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Thai soldier among four killed in clash in Muslim south

Source: Reuters - Mon, 28 Jul 2014 11:44 GMT
Author: Reuters
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BANGKOK, July 28 (Reuters) - A Thai soldier and three suspected Muslim separatists were killed on Monday in a clash in southern Thailand, police said, as security forces in the region were on alert for attacks marking the end of the Muslim fasting month of Ramadan.

Thailand's three southern provinces of Yala, Pattani and Narathiwat were part of an independent Malay Muslim sultanate until they were annexed by predominantly Buddhist Thailand in 1909. Ethnic Malay Muslim separatists stepped up their fight against central government rule in 2004.

In the latest incident, police said a group of about six separatists began shooting at a police officer going home from a mosque in Narathiwat.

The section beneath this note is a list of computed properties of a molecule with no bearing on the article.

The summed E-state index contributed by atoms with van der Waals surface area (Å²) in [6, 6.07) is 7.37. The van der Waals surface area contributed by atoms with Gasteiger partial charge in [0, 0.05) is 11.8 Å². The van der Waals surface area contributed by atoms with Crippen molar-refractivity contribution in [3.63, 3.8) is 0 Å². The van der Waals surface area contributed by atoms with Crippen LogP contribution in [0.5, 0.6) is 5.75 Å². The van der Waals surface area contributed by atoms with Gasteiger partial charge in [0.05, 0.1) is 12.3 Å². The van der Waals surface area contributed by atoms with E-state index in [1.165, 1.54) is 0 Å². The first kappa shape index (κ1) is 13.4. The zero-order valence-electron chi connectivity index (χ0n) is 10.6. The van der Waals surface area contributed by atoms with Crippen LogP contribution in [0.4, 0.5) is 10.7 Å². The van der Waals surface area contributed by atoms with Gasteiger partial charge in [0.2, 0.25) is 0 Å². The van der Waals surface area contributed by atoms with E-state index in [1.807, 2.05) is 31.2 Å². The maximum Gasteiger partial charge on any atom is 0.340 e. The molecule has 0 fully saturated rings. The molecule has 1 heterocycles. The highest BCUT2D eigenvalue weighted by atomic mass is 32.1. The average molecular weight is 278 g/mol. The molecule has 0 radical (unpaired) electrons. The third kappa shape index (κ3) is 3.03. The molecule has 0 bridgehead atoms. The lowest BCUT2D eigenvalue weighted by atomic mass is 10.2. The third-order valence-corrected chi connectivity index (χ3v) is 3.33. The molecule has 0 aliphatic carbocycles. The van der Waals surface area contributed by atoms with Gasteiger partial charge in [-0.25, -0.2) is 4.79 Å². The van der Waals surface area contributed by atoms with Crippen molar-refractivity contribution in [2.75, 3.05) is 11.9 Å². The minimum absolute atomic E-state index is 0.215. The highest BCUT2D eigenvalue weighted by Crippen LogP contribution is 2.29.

The officer shot and killed a separatist and soldiers from a nearby army camp came to his help after hearing the gunshots. The soldier was killed in the ensuing shootout in the Rueso district, along with two more separatists.

Thailand's military ruler, General Prayuth Chan-ocha, had warned security officials to be vigilant at the end of Ramadan, when violence often spikes.

Muslims in southern Thailand marked the end-of-Ramadan Eid-al Fitr holiday on Monday.

In another incident in Pattani, a roadside bomb was detonated on Sunday evening as soldiers were patrolling near a mosque. A girl was killed and five people were injured, including two soldiers, according to General Walit Rojanaphakdee, the military commander for the southern region.

On Friday, two people were killed and at least 40 injured by a car bomb in the town of Betong in Yala. Town centre car bombings are relatively rare in the south, with many deaths caused by drive-by shootings or separatist ambushes.

Deep South Watch, a group that monitors the region, says a total of 631 people have been killed and 986 wounded during the month of Ramadan over the past 10 years. In all, more than 6,150 people have been killed. (Reporting By Kaweewit Kaewjinda, Panarat Thepgumpanat and Surapan Boonthanom; Editing by Robert Birsel)

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